BY KARA DUFFY, WPEC
BOCA RATON, Fla. (CIRCA via WPEC) — He was known as the ultimate counterfeiter, a modern-day "Catch Me If You Can" story, printing over $10 million in fake money.
“I started printing money at a young age," said Arthur J. Williams Jr., who grew up in Chicago. “I did it for a long time, got caught, ended up going to prison for seven years.”
It was behind bars in federal prison where Williams started painting money instead of printing it; with each stroke, he found a newfound purpose.
“The guards weren’t there anymore,” he said. “When I was with the canvass and I was brushing the oil, I felt like I was in a different world, didn’t feel like I was in prison anymore.”
Williams said the class instructor couldn’t believe his raw talent.
“When I showed it to the teacher, he was like, ‘Man there is no way you can paint this. You’ve never painted anything like this in your life. It is crazy complicated.’ And he said it would take forever. And I said, 'Listen, I got six years man.'”
During those six years, Williams said he truly mastered his craft, dedicating all of his time to reading, writing, and of course, painting.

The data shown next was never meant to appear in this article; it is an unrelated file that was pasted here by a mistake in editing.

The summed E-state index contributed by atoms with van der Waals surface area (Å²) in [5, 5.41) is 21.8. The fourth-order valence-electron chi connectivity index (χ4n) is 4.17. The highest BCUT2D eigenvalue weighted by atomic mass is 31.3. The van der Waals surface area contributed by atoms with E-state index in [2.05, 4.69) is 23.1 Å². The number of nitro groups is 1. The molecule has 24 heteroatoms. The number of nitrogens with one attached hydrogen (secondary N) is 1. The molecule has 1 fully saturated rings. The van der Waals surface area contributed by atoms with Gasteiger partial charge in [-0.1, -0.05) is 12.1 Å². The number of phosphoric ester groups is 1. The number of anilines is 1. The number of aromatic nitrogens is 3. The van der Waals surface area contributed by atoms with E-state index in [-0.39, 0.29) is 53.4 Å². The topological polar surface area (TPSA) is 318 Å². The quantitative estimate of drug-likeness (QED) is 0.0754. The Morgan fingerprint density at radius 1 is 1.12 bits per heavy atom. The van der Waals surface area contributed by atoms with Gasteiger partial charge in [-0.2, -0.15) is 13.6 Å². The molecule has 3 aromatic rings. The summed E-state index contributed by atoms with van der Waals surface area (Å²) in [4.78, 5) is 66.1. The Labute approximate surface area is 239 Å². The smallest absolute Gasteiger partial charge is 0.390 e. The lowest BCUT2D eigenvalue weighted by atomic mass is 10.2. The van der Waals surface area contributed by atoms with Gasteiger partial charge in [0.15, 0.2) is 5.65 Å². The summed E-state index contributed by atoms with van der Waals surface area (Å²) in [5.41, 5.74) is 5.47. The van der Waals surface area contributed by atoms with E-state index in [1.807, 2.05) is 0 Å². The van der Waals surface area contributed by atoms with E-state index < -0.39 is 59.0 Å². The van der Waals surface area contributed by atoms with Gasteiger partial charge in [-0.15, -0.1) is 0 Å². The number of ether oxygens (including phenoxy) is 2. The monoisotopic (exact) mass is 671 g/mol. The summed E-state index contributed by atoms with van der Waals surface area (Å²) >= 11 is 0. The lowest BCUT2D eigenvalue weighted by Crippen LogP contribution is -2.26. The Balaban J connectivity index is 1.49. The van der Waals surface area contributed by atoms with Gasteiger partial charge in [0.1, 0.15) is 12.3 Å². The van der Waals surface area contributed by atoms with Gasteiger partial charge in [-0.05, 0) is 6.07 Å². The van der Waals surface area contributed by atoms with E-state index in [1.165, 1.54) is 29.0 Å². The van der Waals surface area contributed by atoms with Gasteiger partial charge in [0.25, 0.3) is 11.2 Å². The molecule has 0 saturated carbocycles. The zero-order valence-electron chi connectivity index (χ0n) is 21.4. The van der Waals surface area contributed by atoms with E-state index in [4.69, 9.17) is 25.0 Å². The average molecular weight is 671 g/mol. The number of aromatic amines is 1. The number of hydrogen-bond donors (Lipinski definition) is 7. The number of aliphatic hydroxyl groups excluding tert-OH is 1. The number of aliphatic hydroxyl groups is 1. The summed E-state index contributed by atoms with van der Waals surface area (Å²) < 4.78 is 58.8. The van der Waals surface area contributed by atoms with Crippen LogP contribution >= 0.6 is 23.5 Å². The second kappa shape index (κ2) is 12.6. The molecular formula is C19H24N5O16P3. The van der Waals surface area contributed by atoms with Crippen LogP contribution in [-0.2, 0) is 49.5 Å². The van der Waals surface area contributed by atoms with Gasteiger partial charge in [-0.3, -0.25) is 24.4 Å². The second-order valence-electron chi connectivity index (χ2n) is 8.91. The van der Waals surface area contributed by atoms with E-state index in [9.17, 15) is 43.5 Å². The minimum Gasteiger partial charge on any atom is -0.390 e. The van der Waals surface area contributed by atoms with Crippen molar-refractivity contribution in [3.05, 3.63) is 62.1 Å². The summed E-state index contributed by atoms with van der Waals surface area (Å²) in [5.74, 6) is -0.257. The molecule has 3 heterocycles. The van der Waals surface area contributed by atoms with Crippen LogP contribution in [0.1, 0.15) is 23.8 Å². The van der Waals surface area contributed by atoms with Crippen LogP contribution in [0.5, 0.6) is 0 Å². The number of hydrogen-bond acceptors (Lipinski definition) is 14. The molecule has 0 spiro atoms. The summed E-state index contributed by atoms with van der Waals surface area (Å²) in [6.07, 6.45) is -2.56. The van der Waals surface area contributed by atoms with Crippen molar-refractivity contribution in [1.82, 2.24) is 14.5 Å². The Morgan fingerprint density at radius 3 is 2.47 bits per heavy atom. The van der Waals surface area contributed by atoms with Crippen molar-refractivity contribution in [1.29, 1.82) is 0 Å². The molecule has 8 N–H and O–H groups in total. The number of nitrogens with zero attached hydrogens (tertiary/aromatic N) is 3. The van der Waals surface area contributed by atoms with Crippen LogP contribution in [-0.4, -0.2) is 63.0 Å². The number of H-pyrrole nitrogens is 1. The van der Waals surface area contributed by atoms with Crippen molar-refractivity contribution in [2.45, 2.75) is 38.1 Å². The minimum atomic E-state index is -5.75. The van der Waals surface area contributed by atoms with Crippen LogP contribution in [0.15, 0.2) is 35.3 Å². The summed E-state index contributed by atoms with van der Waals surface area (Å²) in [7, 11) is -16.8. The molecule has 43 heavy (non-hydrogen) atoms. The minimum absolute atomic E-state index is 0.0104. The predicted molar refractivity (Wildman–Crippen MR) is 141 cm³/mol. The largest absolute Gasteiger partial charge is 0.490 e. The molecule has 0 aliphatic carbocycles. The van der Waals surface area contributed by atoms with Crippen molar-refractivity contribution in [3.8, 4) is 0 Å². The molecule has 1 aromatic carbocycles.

His artwork was all inspired by what he was most familiar with ... money. Williams says when he got out of prison five years ago, he knew he wanted more for his life.
Eventually, he crossed paths with Jeffrey Elson, someone who believed in him.
“Loved the art, loved the story and now we are working partners,” Elson said. “I do the business, he does the art.”
“Mr. Elson, he has been amazing,” Williams added. “He has really shown me not only how to be a businessman but a better man.”
After some networking and landing local gigs like an appearance at Art Basel in Miami, the pair decided to open their own art gallery in Boca Raton.
“Business is flying; he’s the new Andy Warhol,” Elson said.
Williams says each money-themed oil painting is a reminder of how far he’s come and how bright the future is.
“I realized that the art was more than just me being financially secure or being able to do something beautiful that you can hang on the wall," Williams said. "It really was about changing people’s lives.”
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